I remember beginning in the 1960s, one could purchase black belt training courses in magazines. Upon the completion of this course one would be awarded a black belt diploma with no testing required. Certainly, an intermediate or advanced practitioner of the martial arts, with a lot of actually physical training under their belt, may learn from written and/or illustrated material but for the novice that is virtually impossible. And, to earn a black belt via this method is perplexingly unrealistic. Yet, how many people earned a black belt in this manner?
As the 1970s dawned, and more and more westerners became black belts, the need for advancing one’s black belt dan ranking continued to rise. Again, initially via magazines, numerous organizations arose that offered various forms of un-tested promotions. All of the organizations looked and sounded official. The diplomas they issued were well printed, making the barer appear to be all that they claimed to be.
These traditions of intermixing the martial arts, defining new systems of the martial arts, and creating new organization to back up the credentials of practitioners has continued forward onto today. What has been created? From my perspective, an eclectic mess of people marketing themselves, their schools, and their systems to the masses but possessing little true relevance of authenticity.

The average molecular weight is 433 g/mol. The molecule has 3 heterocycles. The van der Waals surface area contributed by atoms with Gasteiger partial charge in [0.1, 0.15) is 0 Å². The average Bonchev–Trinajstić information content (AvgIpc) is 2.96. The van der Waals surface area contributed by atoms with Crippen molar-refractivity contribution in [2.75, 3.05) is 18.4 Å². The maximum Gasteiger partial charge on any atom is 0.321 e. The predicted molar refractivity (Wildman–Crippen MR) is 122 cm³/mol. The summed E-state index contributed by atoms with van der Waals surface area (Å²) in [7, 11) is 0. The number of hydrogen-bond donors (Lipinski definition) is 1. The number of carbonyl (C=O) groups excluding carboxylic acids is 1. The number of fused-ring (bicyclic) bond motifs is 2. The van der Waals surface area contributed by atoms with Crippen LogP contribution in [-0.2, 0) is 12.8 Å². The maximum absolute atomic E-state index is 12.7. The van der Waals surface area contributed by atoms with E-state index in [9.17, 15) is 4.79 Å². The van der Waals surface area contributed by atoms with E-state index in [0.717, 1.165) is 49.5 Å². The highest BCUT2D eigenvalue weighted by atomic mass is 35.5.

Remember, a diploma does not make a person a black belt. In fact, diplomas declaring a person’s martial art ranking are a relatively new chapter in the very long history of the martial arts. Who and what a person is on the inside and how they treat and interact with other people on both a physical and a humanitarian level is what defines a true black belt.
So, what does this leave us with and how should the black belt be viewed in this modern, (particularly western), world? The answer is not entirely clear. But, what must be understood is that someone claiming to be a black belt today no longer means that they are truly that advanced master of physical movement that the wearing of the black belt once defined. Moreover, as more and more of the modern martial arts have placed their focus on the kill-or-be-killed mixed martial arts orientated physical moments, it must be comprehended that just because someone has learned how to beat someone up does not mean that they possess the advance understanding of human movement that the true, traditional, martial arts provides the practitioner.
In closing, the true martial arts are about physical mastery and advanced mental awareness. They are not about ego. They are not about what degree black belt a person claims to hold. In fact, a person’s black belt degree should never be the reason you do or do not study from them or define how you evaluate them as a human being. The holding of a black belt or the degree of the black belt a person claims can only be truly defined by who and what that person is and what they do for the greater good of the martial arts and society as a whole.
Judge any person by the goodness they say or do, not by whether or not they claim to be a black belt.
The true black belt gives without taking. They help without hurting. They give instead of receiving. They compliment instead of claiming.